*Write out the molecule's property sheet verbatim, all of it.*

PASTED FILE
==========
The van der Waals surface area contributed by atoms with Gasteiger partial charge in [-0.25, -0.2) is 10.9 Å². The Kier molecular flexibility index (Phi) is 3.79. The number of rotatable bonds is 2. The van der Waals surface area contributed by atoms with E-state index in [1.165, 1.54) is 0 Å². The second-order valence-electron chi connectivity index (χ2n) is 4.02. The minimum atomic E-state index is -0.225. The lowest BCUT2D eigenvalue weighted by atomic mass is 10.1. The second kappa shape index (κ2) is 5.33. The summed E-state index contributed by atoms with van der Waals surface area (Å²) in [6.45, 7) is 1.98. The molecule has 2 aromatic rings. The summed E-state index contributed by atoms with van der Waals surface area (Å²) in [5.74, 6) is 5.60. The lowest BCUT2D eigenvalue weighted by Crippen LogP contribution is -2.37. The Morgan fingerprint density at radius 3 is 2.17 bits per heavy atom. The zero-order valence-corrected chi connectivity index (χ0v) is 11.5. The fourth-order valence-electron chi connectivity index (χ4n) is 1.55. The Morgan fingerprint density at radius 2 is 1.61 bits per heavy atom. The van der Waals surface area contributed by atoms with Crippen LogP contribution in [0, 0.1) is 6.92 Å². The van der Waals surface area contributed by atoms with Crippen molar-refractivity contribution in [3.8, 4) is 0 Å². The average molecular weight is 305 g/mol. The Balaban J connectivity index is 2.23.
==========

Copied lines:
The van der Waals surface area contributed by atoms with Gasteiger partial charge in [-0.25, -0.2) is 10.9 Å². The Kier molecular flexibility index (Phi) is 3.79. The number of rotatable bonds is 2. The van der Waals surface area contributed by atoms with E-state index in [1.165, 1.54) is 0 Å². The second-order valence-electron chi connectivity index (χ2n) is 4.02. The minimum atomic E-state index is -0.225. The lowest BCUT2D eigenvalue weighted by atomic mass is 10.1. The second kappa shape index (κ2) is 5.33. The summed E-state index contributed by atoms with van der Waals surface area (Å²) in [6.45, 7) is 1.98. The molecule has 2 aromatic rings. The summed E-state index contributed by atoms with van der Waals surface area (Å²) in [5.74, 6) is 5.60. The lowest BCUT2D eigenvalue weighted by Crippen LogP contribution is -2.37. The Morgan fingerprint density at radius 3 is 2.17 bits per heavy atom. The zero-order valence-corrected chi connectivity index (χ0v) is 11.5. The fourth-order valence-electron chi connectivity index (χ4n) is 1.55. The Morgan fingerprint density at radius 2 is 1.61 bits per heavy atom. The van der Waals surface area contributed by atoms with Crippen LogP contribution in [0, 0.1) is 6.92 Å². The van der Waals surface area contributed by atoms with Crippen molar-refractivity contribution in [3.8, 4) is 0 Å². The average molecular weight is 305 g/mol. The Balaban J connectivity index is 2.23.